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Virtual OR PUBLIC ACCESS

Engineers Are Developing Systems That Enable Future Healers To Practice Surgery and Other Skills on Model Patients in Simulated Spaces

[+] Author Notes

Associate Editor.

Mechanical Engineering 128(11), 32-35 (Nov 01, 2006) (4 pages) doi:10.1115/1.2006-NOV-2

This paper focuses on the Virtual Operating Room (OR) system for practicing surgery and other skills on model patient in simulated spaces. The Virtual OR creates complex interactions between real and virtual space than the debridement system. The space itself is a combination of the real and the virtual. High-intensity lights glare down on a mannequin lying on the operating table. The room's walls display virtual monitors, instruments, and a transfusion kit. As the virtual operating room evolves, it is expected to drill students and residents in critical thinking and communications skills. They will see more and more varied emergencies than the cases that come through the hospital doors when they are on shift. They can also schedule virtual team practice at their own convenience. The Virtual OR gives human factors researchers a tool to study how and why surgeons make mistakes.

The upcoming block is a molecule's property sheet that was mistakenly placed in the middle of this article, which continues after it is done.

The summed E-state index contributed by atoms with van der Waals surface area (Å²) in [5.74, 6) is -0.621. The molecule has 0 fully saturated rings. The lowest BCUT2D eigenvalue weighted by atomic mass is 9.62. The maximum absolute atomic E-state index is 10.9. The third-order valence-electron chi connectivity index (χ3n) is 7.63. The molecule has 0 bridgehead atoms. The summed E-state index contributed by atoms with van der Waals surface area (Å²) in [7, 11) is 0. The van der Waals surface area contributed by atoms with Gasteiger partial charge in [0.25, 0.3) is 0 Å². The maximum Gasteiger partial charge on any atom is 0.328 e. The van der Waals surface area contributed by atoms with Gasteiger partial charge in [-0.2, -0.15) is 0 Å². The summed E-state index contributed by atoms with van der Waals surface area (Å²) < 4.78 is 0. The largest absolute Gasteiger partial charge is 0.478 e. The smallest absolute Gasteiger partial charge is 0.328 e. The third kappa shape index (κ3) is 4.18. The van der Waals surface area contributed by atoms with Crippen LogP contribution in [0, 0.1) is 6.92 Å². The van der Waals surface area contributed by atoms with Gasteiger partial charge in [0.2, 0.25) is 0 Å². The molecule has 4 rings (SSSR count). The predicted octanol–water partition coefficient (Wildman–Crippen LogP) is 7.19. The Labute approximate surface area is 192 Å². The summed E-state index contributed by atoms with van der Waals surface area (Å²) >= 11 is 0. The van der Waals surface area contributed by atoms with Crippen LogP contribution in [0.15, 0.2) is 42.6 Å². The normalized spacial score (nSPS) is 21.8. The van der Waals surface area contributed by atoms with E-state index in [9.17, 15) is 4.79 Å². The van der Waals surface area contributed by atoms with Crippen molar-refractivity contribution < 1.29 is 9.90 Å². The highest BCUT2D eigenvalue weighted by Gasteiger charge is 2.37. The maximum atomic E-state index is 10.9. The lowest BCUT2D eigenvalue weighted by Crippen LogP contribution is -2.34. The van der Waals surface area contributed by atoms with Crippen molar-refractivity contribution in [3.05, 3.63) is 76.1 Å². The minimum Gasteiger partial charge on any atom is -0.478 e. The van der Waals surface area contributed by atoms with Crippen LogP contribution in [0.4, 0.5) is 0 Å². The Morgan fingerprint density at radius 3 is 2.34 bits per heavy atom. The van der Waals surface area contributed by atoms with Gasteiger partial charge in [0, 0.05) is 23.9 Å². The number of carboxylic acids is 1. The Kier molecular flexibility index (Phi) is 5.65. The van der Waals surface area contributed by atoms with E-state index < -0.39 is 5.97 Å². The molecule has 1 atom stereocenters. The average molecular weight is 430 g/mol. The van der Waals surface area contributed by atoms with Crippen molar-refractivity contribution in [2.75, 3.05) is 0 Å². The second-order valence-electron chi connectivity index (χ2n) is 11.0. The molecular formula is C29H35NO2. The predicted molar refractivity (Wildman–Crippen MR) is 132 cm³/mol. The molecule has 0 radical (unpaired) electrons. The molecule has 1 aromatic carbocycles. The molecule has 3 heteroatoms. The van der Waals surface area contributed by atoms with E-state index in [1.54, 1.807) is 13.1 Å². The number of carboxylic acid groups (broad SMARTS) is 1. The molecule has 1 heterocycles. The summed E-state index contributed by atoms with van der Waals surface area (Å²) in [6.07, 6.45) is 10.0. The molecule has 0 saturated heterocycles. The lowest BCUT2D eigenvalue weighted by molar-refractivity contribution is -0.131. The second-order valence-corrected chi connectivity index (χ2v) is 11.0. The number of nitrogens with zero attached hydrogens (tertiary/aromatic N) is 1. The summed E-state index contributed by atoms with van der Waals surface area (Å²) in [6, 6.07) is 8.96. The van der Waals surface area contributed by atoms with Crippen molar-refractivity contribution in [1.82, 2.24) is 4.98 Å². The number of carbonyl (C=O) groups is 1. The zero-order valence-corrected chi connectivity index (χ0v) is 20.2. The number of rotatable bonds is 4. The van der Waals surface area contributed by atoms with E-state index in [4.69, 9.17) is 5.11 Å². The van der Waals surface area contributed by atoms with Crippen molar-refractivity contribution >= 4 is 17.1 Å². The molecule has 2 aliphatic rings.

Cool heads prevail in emergencies, and the coolest heads rest on experienced shoulders. It’s the “been there, done that” attitude that comes from time, trial, and error.

But when the stakes are life and death, as they often are in operating and emergency rooms, no one is going to let medical students or residents learn from their mistakes. That’s why the medical profession is turning to engineers to develop tools that give doctors crash courses in facing life and death decisions as part of an operating team.

“There’s a coordinated sequence of events that has to take place in an operating room,” said Leonard Weireter Jr., a surgeon at Eastern Virginia Medical School who also heads Sentara Norfolk General Hospital’s Shock Trauma Center. “If the anesthesiologist, surgeon, and circulating nurse know how to communicate with one another, a lot can get done.” If not, the ballet devolves into something more like a mosh pit. It can happen quickly in an emergency, such as cardiac arrest or allergic reaction. It may also occur if a member of the operating team misreads an instrument or misunderstands a command.

Today, medical students and residents learn to cope with life-threatening emergencies by living through them. They stand beside skilled practitioners, the same way apprentices learned from their masters for hundreds of years. They watch, assist, and ultimately take the scalpel into their own hands under the watchful eye of an experienced surgeon.